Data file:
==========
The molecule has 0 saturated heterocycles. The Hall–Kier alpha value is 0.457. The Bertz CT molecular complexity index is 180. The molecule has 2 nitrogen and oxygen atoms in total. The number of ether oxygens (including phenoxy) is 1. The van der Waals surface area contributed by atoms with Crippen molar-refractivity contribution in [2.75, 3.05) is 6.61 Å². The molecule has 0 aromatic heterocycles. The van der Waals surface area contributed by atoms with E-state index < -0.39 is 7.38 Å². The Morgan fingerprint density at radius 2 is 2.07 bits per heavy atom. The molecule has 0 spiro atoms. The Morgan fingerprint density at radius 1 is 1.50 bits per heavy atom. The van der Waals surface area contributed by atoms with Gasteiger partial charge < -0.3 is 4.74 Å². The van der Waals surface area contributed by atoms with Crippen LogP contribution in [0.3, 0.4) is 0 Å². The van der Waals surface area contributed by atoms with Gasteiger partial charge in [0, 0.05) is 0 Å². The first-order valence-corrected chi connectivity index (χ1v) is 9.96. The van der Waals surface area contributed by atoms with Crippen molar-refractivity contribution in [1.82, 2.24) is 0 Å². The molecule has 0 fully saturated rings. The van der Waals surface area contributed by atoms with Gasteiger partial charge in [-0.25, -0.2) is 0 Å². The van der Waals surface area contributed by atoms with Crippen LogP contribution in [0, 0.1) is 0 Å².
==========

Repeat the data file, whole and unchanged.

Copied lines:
The molecule has 0 saturated heterocycles. The Hall–Kier alpha value is 0.457. The Bertz CT molecular complexity index is 180. The molecule has 2 nitrogen and oxygen atoms in total. The number of ether oxygens (including phenoxy) is 1. The van der Waals surface area contributed by atoms with Crippen molar-refractivity contribution in [2.75, 3.05) is 6.61 Å². The molecule has 0 aromatic heterocycles. The van der Waals surface area contributed by atoms with E-state index < -0.39 is 7.38 Å². The Morgan fingerprint density at radius 2 is 2.07 bits per heavy atom. The molecule has 0 spiro atoms. The Morgan fingerprint density at radius 1 is 1.50 bits per heavy atom. The van der Waals surface area contributed by atoms with Gasteiger partial charge < -0.3 is 4.74 Å². The van der Waals surface area contributed by atoms with Crippen LogP contribution in [0.3, 0.4) is 0 Å². The van der Waals surface area contributed by atoms with Gasteiger partial charge in [0, 0.05) is 0 Å². The first-order valence-corrected chi connectivity index (χ1v) is 9.96. The van der Waals surface area contributed by atoms with Crippen molar-refractivity contribution in [1.82, 2.24) is 0 Å². The molecule has 0 fully saturated rings. The van der Waals surface area contributed by atoms with Gasteiger partial charge in [-0.25, -0.2) is 0 Å². The van der Waals surface area contributed by atoms with Crippen LogP contribution in [0, 0.1) is 0 Å².